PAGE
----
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17 July 2019
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Just one in five employers has produced an action plan to close the gender pay gap, according to a poll by the Equality and Human Rights Commission (EHRC).


04 February 2019 Herpreet Kaur Grewal

Just one in five employers has produced an action plan to close the gender pay gap, according to a poll sampling by equality body the Equality and Human Rights Commission (EHRC).

The organisation is calling on more employers to publish action plans. Publication of plans is not mandatory, but the EHRC says it is essential that such plans are published by businesses that want to demonstrate a real commitment to reducing the gap.

It carried out an analysis of employers’ gender pay gap action plans to understand “what they are doing to drive meaningful change and tackle inequalities facing women in the workplace”.

The survey also reveals that:

Only 11 per cent of employers had set themselves targets that would enable them to measure the progress of their plans year on year.

Larger employers were more likely than smaller ones to set themselves targets, as employers with fewer than 499 staff were less likely to publish an action plan as part of their gender pay gap figures than larger ones.

The report also recommends what to include in a good action plan, such as:

  • Anonymising CVs and application forms;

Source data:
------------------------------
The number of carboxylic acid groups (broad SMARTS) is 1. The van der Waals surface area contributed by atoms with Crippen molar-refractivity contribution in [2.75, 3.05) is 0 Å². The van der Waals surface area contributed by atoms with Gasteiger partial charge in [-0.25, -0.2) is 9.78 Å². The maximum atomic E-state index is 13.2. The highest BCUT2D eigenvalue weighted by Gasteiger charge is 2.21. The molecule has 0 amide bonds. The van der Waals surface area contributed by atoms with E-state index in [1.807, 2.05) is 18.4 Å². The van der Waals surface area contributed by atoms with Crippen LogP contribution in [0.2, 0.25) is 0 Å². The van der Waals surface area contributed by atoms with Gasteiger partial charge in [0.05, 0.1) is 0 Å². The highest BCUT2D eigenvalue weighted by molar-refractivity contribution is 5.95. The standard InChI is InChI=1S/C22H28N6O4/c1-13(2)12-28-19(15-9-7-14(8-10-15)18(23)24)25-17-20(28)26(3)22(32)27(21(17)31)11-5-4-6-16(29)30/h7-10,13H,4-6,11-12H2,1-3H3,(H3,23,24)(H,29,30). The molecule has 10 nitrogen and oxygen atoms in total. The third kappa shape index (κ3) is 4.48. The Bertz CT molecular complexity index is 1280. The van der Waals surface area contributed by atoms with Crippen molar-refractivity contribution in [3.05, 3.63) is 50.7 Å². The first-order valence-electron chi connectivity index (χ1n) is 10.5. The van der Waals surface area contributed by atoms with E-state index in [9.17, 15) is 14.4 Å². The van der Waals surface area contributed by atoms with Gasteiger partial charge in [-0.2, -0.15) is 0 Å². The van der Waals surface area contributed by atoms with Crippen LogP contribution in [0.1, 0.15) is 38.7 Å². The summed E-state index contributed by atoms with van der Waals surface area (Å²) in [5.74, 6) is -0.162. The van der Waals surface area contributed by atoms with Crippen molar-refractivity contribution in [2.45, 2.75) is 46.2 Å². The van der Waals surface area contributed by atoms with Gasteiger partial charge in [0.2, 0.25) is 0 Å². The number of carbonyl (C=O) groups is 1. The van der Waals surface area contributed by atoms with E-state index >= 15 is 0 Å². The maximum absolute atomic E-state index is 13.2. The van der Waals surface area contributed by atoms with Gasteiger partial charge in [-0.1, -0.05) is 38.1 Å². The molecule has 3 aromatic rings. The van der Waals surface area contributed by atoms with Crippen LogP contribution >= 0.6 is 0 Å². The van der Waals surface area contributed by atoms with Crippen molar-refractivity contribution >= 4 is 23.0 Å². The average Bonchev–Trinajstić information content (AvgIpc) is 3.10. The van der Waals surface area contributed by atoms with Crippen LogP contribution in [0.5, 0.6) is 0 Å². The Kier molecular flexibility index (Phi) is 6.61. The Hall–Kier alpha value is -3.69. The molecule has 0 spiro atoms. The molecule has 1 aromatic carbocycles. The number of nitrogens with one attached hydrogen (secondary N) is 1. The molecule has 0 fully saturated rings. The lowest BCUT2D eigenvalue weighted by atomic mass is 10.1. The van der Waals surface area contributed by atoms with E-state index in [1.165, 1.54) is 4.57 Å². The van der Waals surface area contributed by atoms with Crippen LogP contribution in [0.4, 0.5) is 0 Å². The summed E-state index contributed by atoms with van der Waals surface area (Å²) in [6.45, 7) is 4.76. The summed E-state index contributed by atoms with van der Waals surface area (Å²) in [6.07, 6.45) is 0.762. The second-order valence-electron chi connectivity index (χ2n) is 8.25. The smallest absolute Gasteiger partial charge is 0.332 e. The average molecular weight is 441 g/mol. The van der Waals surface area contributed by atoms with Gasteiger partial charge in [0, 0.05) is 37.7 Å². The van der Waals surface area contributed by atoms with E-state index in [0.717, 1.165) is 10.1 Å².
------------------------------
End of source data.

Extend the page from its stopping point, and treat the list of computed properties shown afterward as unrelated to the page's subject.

• Transparent recruitment and promotion procedures;
  • Advertising all jobs as open to flexible working from day one;
  • Actively promoting shared parental leave to staff;
  • Developing short apprenticeship 
  • programmes; and Providing opportunities for mentorship schemes.


Rebecca Hilsenrath, EHRC CEO, said: “Earlier this year gender pay gap reporting shone a light on some of the issues women face when accessing, progressing and staying in the workplace. As we head towards the second year of reporting, the attention now needs to shift towards employers, who must play their part in reducing the gap, starting with publicly setting out how they intend to address it in their organisations.

“Specific and time-bound action plans can do more than just identify the barriers holding women back in the workplace – they can help to create an environment where female employees can flourish, as well as demonstrate to employees, customers and shareholders a commitment to improving working practices, and can enhance the organisation’s reputation.  

“We’d like to see them go further and are calling for the government to make the publication of action plans mandatory.”

Disability and age discrimination 

Another British poll, by technology company Wildgoose, shows that about 47 per cent of male employees “don’t consider the gender pay gap to be a major issue”. 

And over 50 per cent of the 117 people questioned felt the inclusion of disabled people was the area that required the greatest improvement within their organisation.

The diversity of age groups came in a close second – with just under half saying this aspect demands attention.

The results raise concerns that dual discrimination based on disability and age is common practice in the workplace, highlighting a need for companies to undergo additional diversity training in this area.

Other significant findings show that nearly half (47 per cent) of male employees don’t consider the gender pay gap to be a big issue compared with three-quarters of women who do – a worrying statistic given the recent publication of big companies’ gender pay gaps, and media coverage of the issue.

But the gap between men and women narrowed as 67 per cent of men rated equal promotional opportunities as a highly important issue compared with 61 per cent of women.

Jim Alexander, head of learning and development at Wildgoose, said: “Despite organisations making headway in relation to diversity and inclusion policy, there is still a long way to go before we achieve inclusivity across all cross-sections of the workforce.   

Emma Potter